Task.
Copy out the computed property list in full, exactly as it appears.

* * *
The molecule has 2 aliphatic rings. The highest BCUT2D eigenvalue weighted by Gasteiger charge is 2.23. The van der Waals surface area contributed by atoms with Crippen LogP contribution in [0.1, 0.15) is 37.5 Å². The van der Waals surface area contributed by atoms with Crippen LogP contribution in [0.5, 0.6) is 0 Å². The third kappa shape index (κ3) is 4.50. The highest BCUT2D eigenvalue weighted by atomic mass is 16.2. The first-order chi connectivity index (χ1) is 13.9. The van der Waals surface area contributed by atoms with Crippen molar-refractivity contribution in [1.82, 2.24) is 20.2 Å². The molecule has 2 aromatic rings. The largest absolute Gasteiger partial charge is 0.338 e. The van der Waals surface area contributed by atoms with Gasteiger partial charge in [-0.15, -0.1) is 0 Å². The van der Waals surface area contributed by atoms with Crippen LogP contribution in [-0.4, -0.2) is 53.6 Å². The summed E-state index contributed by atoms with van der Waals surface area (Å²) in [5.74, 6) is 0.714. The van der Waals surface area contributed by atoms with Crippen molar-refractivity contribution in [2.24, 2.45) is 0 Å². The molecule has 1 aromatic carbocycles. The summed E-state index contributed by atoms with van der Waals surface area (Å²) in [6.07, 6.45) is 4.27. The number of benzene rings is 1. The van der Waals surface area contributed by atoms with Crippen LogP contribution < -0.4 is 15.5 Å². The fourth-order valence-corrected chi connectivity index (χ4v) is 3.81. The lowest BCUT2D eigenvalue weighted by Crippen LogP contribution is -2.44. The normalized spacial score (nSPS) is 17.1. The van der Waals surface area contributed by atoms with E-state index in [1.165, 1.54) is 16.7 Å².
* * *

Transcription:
The molecule has 2 aliphatic rings. The highest BCUT2D eigenvalue weighted by Gasteiger charge is 2.23. The van der Waals surface area contributed by atoms with Crippen LogP contribution in [0.1, 0.15) is 37.5 Å². The van der Waals surface area contributed by atoms with Crippen LogP contribution in [0.5, 0.6) is 0 Å². The third kappa shape index (κ3) is 4.50. The highest BCUT2D eigenvalue weighted by atomic mass is 16.2. The first-order chi connectivity index (χ1) is 13.9. The van der Waals surface area contributed by atoms with Crippen molar-refractivity contribution in [1.82, 2.24) is 20.2 Å². The molecule has 2 aromatic rings. The largest absolute Gasteiger partial charge is 0.338 e. The van der Waals surface area contributed by atoms with Gasteiger partial charge in [-0.15, -0.1) is 0 Å². The van der Waals surface area contributed by atoms with Crippen LogP contribution in [-0.4, -0.2) is 53.6 Å². The summed E-state index contributed by atoms with van der Waals surface area (Å²) in [5.74, 6) is 0.714. The van der Waals surface area contributed by atoms with Crippen molar-refractivity contribution in [2.24, 2.45) is 0 Å². The molecule has 1 aromatic carbocycles. The summed E-state index contributed by atoms with van der Waals surface area (Å²) in [6.07, 6.45) is 4.27. The number of benzene rings is 1. The van der Waals surface area contributed by atoms with Crippen LogP contribution < -0.4 is 15.5 Å². The fourth-order valence-corrected chi connectivity index (χ4v) is 3.81. The lowest BCUT2D eigenvalue weighted by Crippen LogP contribution is -2.44. The normalized spacial score (nSPS) is 17.1. The van der Waals surface area contributed by atoms with E-state index in [1.165, 1.54) is 16.7 Å².